No, Unfortunately the Eastman House is not doing anything regarding
archiving these types of programs. I think for several very
A huge percentage of these programs were proprietary - used for huge
sales meetings and trade shows to release new product lines to sales
people within the company or distributors. Like Apple releasing the
first Macintosh with a program called "Blue Busters" (a takeoff on Ghost
Busters - Apple busting "Big Blue" aka IBM), or Saab releasing the new
(back then) 900 line, titled "Saab 900". Since many of the really big
budget shows were for corporate presentation, it would be tough to get
companies to release these privately owned programs.
How many people are really interested in preserving them? I for one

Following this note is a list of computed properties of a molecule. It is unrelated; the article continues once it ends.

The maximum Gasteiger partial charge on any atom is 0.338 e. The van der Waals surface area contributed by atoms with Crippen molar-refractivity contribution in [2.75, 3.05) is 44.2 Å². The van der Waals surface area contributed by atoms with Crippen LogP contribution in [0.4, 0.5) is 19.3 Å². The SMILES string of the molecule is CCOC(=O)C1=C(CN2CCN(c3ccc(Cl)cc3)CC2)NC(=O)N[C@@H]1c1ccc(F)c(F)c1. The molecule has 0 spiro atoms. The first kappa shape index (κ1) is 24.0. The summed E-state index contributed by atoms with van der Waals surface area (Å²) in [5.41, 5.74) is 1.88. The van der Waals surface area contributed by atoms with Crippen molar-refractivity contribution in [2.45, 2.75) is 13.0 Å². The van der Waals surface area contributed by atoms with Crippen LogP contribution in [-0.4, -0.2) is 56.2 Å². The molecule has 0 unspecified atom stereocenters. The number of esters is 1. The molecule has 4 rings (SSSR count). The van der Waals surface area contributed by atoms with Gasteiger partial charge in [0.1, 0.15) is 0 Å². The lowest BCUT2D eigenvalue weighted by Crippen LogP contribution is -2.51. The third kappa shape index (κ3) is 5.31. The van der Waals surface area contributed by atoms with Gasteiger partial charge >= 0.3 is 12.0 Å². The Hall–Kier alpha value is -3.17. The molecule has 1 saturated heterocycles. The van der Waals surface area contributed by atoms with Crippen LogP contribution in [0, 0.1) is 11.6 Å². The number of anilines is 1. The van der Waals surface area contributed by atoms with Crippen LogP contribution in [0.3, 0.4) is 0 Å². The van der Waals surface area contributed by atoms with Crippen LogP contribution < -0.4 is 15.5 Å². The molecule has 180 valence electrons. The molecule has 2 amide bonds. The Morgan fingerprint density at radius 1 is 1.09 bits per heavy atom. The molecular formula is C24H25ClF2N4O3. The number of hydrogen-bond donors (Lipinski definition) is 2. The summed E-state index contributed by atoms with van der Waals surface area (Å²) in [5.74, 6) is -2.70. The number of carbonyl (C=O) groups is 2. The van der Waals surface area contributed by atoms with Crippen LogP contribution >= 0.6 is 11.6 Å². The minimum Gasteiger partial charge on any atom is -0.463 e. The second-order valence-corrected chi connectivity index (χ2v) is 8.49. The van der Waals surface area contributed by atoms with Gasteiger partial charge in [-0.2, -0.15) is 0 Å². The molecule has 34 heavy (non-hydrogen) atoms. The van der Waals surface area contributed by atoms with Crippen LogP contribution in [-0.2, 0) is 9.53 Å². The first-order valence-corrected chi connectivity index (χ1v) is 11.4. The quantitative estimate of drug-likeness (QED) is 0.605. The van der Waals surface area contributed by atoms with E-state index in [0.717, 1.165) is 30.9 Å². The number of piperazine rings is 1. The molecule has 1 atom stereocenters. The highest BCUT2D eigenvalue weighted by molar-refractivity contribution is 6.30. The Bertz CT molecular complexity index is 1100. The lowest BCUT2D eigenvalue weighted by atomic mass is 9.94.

would be, but I'm in the small minority. There is not a lot of money to
be recouped from trying to preserve a multi-image slide presentation.
The funds at many institutions are very tight. When money does become
available it is most often used for preservation of high-brow or more
well-known media that a large percentage or people can identify with,
know about, and would be interested in helping to support, or paying
money to see, or is viewed by people as a more valuable or important asset.
How do you recreate a multi-image program digitally and project it with
the same effect, the look would really not be the same. Also, part of
the wonder of watching a multi-image slide presentation is watching all
those projectors firing away, hearing the clicking of the advancing
slides and just shaking your head thinking how mad it was that it even
The few programs of note that would be worth taking a stab at